Holiday Season Carb Counting

It’s the holiday season, and for most people that means indulging in seasonal treats and meals. It’s no different for people living with type 1 diabetes (T1D). One of the major stresses of managing T1D, particularly for people who are newly diagnosed can be meal planning, and both how it will affect blood glucose levels and how much insulin you might need.

But with a little planning and preparation, you can and should enjoy time with family and friends – including holiday dinners – with confidence.

Thank you to Beyond Type 1 for these traditional holiday meal carb counts to help guide your decisions this holiday season.

* Please note that your portion sizes may vary, and your carbohydrate counts will need to be adjusted accordingly.


Lasagna1 Cup30g
Brisket1 oz.0g


Mashed Potatoes1 cup30g
Roasted Potatoes1 cup28g
Sweet Potato1 Med.28g
Potato Latke1 Med.10g
Candied Yams1/2 cup45g
Sweet Potato Casserole with Mini Marshmallows1/3 cup30g
Green Beans1/2 cup4g
Green Bean Casserole1 1/2 cup.9g
Corn1/2 cup9g
Sauerkraut1 cup6g
Glazed Carrots1/2 cup25g
Brussel Sprouts1/2 cup4g
Cheese1 oz.0-1g
Stuffing1/2 cup20g
Cranberry Sauce1/4 cup25g
Gravy1/2 cup5g
Dinner Roll120g
Cornbread1 piece28g
Challah2 oz.30g
Matzo Ball110g
Matzo Ball Soup1 cup15g
Noodle Kugel2″ Square23g
Apple Sauce – Sweetened4 oz.23g
Apple Sauce – Unsweetened4 oz.12g
Sour Cream2 tbsp..5g
Olive Oil1 tbsp.0g


Sweet Potato Pie1/8th Slice35g
Minced Meat Pie1/8th Slice55g
Pumpkin Pie1/8th Slice35g
Apple Pie1/8th Slice45g
Pecan Pie1/8th Slice60g
Meringue Pie1/8th Slice50g
Fruitcake1/8th Slice26g
Christmas (Plum) Pudding2 oz.30g
Sticky Toffee Pudding2 oz.25g
Bread Pudding2 oz.20g
Trifle1 2 oz.15g
Ginger Snap Cookies4 (1 oz.)23g
Shortbread Cookies4 (1 oz.)21g
Chocolate Chip Cookies220g
Peanut Butter Cookies220g
Sugar Cookies222g
Meringue Cookies615g
Rugelach1 oz./pc.17g
Sufganiyot (Jelly Donut)125g
Cheese Blintz112g
Chocolate Gelt1 oz.17g
Cheesecake1 pc. (1/6)20g
Candy Cane115g
Vanilla Ice Cream1/2 cup16g
Chocolate Ice Cream1/2 cup18g
Brand Butter2 tbsp.15g
Whipped Cream
2 tbsp.2g


Eggnog1/2 cup30g
Hot Cocoa with Water1 cup15-20g
Hot Cocoa with Milk1 cup30g
Spiced Apple Cider (Non-Alcoholic)1 cup30g
Hard Apple Cider12 oz.15-30g
Wine (White or Red)5 oz.4g
Champagne5 oz.3g
Regular Beer5 oz.12g
Light Beer12 oz.6g
Spirits1 oz.0g

Can we eliminate carb counting for people with type 1 diabetes?

Carb Counting

Research is exploring whether an insulin + pramlintide closed-loop system eliminate carbohydrate counting for people living with T1D.

JDRF is the leading charitable funder of research into type 1 diabetes in Canada, with a focus on research that will help improve lives today, and lead to disease prevention and cures.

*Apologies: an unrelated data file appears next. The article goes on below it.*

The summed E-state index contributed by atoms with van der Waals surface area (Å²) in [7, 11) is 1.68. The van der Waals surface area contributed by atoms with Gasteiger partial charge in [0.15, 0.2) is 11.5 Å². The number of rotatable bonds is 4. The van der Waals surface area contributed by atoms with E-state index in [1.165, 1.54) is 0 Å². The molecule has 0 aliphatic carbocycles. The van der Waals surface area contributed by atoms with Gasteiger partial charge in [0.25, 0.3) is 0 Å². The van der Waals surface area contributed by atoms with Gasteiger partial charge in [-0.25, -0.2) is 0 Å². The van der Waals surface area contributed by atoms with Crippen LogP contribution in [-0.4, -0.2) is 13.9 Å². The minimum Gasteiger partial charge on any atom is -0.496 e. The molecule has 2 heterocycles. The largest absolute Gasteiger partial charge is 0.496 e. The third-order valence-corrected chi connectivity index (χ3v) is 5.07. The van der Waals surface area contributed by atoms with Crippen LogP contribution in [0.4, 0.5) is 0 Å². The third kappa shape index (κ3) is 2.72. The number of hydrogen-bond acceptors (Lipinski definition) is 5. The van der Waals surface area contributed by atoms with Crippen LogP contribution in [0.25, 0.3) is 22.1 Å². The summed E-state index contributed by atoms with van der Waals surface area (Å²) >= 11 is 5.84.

JDRF Canada is pleased to continue supporting research led by McGill scientist Dr. Ahmad Haidar. Haidar and his team are looking at ways to improve the quality of life of people living with type 1 diabetes (T1D) using a novel insulin-plus-pramlintide artificial pancreas that may alleviate the need for carbohydrate counting.

Carbohydrate counting is the process of counting the number of carbohydrates in a meal – something that people living with T1D need to do every time they eat in order to be able to calculate the appropriate and safe amount of insulin needed for blood sugar control. Carbohydrate counting can however become burdensome as it requires an extensive knowledge base and detailed calculations, made multiple times a day. Haidar and his team aim to develop an automated insulin delivery system that can minimize this burden for people living with the disease.

A closed-loop system, or “artificial pancreas”, automates the delivery of insulin based on the blood sugar levels obtained from continuous glucose monitors. Evidence shows that individuals using a closed-loop system are often less burdened by the decision-making process of daily insulin management and can benefit from improved glucose control, fewer hypoglycemic episodes, and a better quality of life.

Haidar and his research team plan to study a closed-loop system that delivers both insulin and pramlintide. Pramlintide is a medication that resembles a natural hormone produced by healthy beta cells called amylin, which slows the movement of food through the stomach. This hormone can blunt the extent to which sugars are broken down, allowing for a meal to less severely elevate blood sugar levels. The team’s previous work showed that such a system was safe and effective in people with T1D. Now, they want to explore whether a combination of a fast-acting insulin and pramlintide can eliminate the need for carbohydrate counting without compromising glycemic control.

Haidar will examine how this closed-loop system will affect target blood sugar levels in adults and adolescents, as well as these individuals’ quality of life, in a randomized controlled trial. The study will be two weeks long, will take place outside of a clinic setting, and will compare a system that delivers both insulin and pramlintide versus a system that delivers insulin on its own. The study will also compare traditional carbohydrate counting techniques against a simple meal announcement notification.

JDRF is pleased to support two more years of Haidar’s ongoing work with a $760,000 USD grant in this important area of diabetes management, and thanks its donors for their continued support in T1D research.